Car quick pick



My car fleet

No cars selected
Humber logo

Humber - Snipe series

Sort by: Year  Model  Displacement  Power  Weight 

units: metric UK US

About Humber

Humber was a British automobile marque which could date its beginnings to Thomas Humber's bicycle company founded in 1868. In 1931 it was taken over by the Rootes brothers to become part of the Rootes Group. The range focused on luxury models, such as the Humber Super Snipe.

Thomas Humber went to school in Hull, which lies on the River Humber. However, this is the only connection between the Humber car and the City of Hull.

History

The first car was produced in 1898 and was a three-wheeled tricar with the first conventional four-wheeled car appearing in 1901. The company had factories in Beeston near Nottingham and Coventry. The Beeston factory produced a more expensive range known as Beeston-Humbers but the factory closed in 1908 after financial problems. Before the First World War a wide range of models were produced from the 600 cc Humberette to several 6 cylinder 6 litre models. In 1913 Humber was the second largest manufacturer of cars in the United Kingdom.

In 1925 Humber moved into the production of commercial vehicles with the purchase of Commer. In 1928 Hillman was added but independence ended in 1931 when the Rootes Brothers bought a majority shareholding.

During World War II, several armoured cars were produced under the Humber name, along with heavy-duty "staff" cars.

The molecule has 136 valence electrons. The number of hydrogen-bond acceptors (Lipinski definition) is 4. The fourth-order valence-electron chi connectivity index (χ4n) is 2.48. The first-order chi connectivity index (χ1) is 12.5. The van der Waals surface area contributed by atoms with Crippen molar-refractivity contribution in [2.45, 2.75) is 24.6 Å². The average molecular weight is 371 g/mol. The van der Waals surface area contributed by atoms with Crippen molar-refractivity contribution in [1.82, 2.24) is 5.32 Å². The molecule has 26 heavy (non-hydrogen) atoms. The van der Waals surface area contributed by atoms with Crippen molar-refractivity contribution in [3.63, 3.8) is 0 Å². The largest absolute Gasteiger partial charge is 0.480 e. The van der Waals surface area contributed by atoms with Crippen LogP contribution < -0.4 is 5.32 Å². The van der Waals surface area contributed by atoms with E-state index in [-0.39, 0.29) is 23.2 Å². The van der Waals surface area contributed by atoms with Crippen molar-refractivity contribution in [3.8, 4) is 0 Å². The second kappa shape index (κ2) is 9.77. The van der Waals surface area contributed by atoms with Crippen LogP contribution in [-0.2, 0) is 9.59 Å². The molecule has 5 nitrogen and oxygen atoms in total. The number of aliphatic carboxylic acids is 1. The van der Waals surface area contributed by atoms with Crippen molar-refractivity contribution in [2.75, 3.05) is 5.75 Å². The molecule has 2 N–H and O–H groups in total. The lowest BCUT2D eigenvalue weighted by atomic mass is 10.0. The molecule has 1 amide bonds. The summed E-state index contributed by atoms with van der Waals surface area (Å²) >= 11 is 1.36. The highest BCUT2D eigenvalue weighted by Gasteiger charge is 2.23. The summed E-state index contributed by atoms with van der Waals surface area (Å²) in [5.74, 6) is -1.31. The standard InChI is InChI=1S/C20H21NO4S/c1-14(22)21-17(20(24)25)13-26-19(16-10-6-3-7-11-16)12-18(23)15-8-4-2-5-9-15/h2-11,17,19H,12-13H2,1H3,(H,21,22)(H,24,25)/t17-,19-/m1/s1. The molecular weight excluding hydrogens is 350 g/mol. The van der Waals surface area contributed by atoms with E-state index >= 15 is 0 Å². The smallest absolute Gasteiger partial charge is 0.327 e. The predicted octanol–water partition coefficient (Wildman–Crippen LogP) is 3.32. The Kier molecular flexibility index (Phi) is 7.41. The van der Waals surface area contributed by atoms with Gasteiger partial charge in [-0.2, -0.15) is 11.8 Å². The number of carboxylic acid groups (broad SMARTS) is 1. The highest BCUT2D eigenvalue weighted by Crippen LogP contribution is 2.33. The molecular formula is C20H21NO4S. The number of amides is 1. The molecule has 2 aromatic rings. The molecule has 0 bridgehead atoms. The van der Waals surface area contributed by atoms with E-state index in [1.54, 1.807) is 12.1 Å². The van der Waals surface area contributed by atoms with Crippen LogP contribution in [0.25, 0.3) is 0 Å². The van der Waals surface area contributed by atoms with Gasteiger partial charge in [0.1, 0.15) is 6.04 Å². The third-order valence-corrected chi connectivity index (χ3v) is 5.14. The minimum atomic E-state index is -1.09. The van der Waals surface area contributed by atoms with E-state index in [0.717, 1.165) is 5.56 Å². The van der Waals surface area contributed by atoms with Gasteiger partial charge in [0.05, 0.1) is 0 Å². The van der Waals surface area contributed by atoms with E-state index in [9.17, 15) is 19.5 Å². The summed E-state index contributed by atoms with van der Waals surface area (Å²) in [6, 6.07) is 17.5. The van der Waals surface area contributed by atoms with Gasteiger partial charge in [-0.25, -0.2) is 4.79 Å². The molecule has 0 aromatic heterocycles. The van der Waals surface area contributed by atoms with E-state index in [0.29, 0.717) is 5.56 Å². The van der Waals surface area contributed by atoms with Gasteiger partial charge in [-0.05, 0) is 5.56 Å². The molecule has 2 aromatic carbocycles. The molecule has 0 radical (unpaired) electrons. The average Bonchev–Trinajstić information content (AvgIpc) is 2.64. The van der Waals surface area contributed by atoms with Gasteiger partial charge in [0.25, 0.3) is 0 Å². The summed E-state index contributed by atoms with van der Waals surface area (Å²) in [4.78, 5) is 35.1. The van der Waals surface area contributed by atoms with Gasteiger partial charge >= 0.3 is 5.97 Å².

Read more...

  
  
S6 12v 3.2L SV M-4
55.9 kW / 75.0 hp / 75.0 hp        
   

Humber Snipe (1938)

petrol (gasoline) 6-cylinder 12-valve straight (inline) engine, side valves (flathead, L-block, L-head), 3181 cm3 / 194.1 cu in / 194.1 cu in, 55.9 kW / 75.0 hp / 75.0 hp @ 3300 rpm / 3300 rpm / 3300 rpm, manual 4-speed transmission, rear wheel drive, 127 km/h / 79 mph / 79 mph top speed

  
  
S6 12v 3.5L OISE    
              
   

Humber Snipe 80 (1930)

petrol (gasoline) 6-cylinder 12-valve straight (inline) engine, OISE (overhead inlet, side exhaust valve), 3498 cm3 / 213.5 cu in / 213.5 cu in, rear wheel drive, 121 km/h / 75 mph / 75 mph top speed

Infobox

The Varying Drivers License Requirements Around the World

Minimum driving ages, the number of passengers young drivers can have with them at any time, the times of day that drivers under the age of 18 can drive…

These all vary depending on where young motorists are driving. They vary, even, across the United States.

For instance, in Maine, motorists under the age of 18 aren’t allowed to have any passengers with them as they drive for the first 180 days after they obtain their licenses. In Alabama, motorists under the age of 18 can have one passenger with them.

And that’s just one example of the differences in driving license requirements from one part of the country to the next. The differences are even more pronounced when comparing one country to another. Minimum driving ages vary widely across the world. While most states in the United States allow youngsters to earn their learner’s permits at the age of 15, many other countries require their residents to be much older before they get behind the wheel of a car.

(...)

Read more...

 
TOPlist